It is impractical, when a new call arrives and preemption is needed, for the eNodeB to request from the UEs whether the application is a multiple bit-rate application. Therefore, embodiments of this invention specify that the following information, encoded as new information elements (IE), be added to the bearer set up messages (e.g., IP-CAN Session Modification, Bearer Set-up Request, and Request Bearer Resource Modification in LTE):  An indication that the application would support multiple QoS levels.  The different QoS levels that this application is willing to support.  For each QoS level, the priority level of the QoS level.
 Consider the stream video described previously as an example. The UE, UE A, may encode the QoS levels as follows:  10 Mps, priority 3, drop back OK  5 Mbps, priority 2, drop back OK  1.25 Mps, priority, no drop-back, non-preemptable
 In LTE, the bearer set up signaling message contains the following parameters:  Service data flow templates which are used by the gateways to detect packets that belongs to a data flow, upstream and downstream. These templates are referred to as the TFT (traffic flow template).  QCI--QoS class identifier  Upstream (UL) and downstream (DL) maximum bit rate (MBR)  Upstream and downstream guaranteed bit rate (GBR)  The allocation and retention priority (ARP) parameter,
 It is possible that the MBR and GBR (uplink or downlink) for a bearer to have different values. In many LTE implementations, the eNodeB would map the pair of values to a single value which is often referred to as the effective bandwidth (uplink or downlink respectively) of the call. To simplify description, in the subsequent paragraphs, the term bandwidth is used to mean the effective bandwidth of the call (or the value pair). Usually, effective bandwidth is expressed in bits per second, the same as regular bandwidth.
 In many applications, the bandwidth required the uplink and downlink directions are different. Also, the physical bandwidth of uplink and the downlink is different. The downlink has higher capacity than the uplink. Therefore, the logic for admission control and preemption are handled separately for the uplink and the downlink. However, the processing logic is the same for both directions. In the subsequent description, the invention is described for a single direction. In actual implementation, two identical processes will be implemented in the eNodeB to managing call admission and preemption for uplink and downlink respectively.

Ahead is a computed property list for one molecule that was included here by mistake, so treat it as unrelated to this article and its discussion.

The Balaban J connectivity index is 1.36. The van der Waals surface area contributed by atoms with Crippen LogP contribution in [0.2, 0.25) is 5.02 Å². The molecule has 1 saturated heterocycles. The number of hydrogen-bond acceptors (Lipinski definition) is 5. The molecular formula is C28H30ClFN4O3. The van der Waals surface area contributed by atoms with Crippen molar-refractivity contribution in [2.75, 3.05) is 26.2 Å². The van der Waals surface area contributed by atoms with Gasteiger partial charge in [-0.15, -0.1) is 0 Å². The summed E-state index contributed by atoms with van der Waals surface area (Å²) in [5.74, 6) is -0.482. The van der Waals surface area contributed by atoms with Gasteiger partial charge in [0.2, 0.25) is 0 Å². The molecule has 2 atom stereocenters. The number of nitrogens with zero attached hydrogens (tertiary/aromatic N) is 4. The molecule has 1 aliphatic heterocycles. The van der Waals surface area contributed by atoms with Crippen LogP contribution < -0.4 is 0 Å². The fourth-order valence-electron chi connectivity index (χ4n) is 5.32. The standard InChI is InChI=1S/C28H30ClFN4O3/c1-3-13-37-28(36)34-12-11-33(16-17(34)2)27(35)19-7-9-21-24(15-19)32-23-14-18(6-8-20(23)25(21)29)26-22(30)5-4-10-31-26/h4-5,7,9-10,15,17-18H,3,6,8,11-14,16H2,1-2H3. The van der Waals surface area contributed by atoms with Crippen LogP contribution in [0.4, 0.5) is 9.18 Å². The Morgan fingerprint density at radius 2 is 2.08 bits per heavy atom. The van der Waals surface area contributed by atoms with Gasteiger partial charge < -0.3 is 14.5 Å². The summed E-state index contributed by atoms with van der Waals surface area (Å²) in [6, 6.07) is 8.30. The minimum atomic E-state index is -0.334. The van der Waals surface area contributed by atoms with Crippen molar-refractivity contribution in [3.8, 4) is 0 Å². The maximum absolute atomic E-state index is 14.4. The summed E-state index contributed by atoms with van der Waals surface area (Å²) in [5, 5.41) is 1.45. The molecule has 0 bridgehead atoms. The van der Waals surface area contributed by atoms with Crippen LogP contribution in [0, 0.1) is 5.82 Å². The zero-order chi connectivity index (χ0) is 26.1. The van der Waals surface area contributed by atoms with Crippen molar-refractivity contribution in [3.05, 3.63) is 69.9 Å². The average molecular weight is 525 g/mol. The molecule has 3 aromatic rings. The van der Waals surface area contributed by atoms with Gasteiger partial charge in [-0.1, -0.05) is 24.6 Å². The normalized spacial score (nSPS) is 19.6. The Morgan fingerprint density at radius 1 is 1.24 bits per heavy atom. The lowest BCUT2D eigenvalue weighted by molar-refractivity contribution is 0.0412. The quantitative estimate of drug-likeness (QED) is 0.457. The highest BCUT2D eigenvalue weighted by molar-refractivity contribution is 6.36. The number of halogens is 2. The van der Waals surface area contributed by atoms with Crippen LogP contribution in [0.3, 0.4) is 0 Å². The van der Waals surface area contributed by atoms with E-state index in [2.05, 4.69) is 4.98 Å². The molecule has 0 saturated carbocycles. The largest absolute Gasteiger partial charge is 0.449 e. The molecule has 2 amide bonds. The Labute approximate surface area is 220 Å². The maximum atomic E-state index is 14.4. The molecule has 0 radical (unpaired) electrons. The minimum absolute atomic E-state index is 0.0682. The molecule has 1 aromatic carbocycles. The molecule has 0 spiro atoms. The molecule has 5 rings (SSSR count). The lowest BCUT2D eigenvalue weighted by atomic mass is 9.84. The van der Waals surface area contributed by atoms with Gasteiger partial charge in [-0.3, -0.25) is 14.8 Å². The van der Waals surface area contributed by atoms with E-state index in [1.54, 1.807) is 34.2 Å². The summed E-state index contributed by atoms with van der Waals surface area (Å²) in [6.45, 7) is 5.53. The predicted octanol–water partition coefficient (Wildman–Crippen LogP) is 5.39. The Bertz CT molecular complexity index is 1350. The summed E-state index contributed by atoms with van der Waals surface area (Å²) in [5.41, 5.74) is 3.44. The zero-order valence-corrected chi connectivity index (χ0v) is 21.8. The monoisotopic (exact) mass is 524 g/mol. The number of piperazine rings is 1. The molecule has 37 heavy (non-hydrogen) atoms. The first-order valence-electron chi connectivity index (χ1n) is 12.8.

The following notation will be used to describe a multiple bit-rate call with N levels:  (P1, B1; P2, B2; PN, BN), where Pi is the priority level of level i, with P1 being the highest priority;  Bi is the bandwidth required for the ith level, with B1<B2; <BN. A normal call can be considered logically as a multiple bit-rate call with one level.
Call Admission for Multiple Bit-Rate Call
 FIG. 1 is an illustration of an embodiment of a call admission process for a multiple bit-rate call. At step 100, a multiple bit-rate call arrives with N levels (P1, B1; P2, B2; PN, BN). At step 110, the process sets k=N. At step 120, the process determines whether a call with priority Pk and with bandwidth Bk can be admitted. If so, the process proceeds to step 130, where the incoming call is admitted at level k. A signaling message is sent to the UE indicating the call is admitted at level k. Note that it is possible that, by admitting this call, other calls (regular calls as well as other multiple bit-rate calls) may be preempted. Preemption for multiple bit-rate calls may mean that the call operates at a lower bit rate. After step 130, the process ends.
 If at step 120, the process determines that the call, at the current selected level, can not be admitted, the process proceeds to step 140, where the process sets k=k-1. Step 150 checks whether k=0. If k>0, the process goes back to step 120 to process the next level of the incoming multiple bit-rate call. If at step 150, the process determines that k=0, this means that the algorithm has processed all the levels of the incoming multiple bit-rate call without success, and the process proceeds to step 160, where the call is not admitted. A signaling message is sent back to the UE to indicate the call is not admitted.
 Once a multiple bit-rate call with N levels is admitted, it is considered to have N components: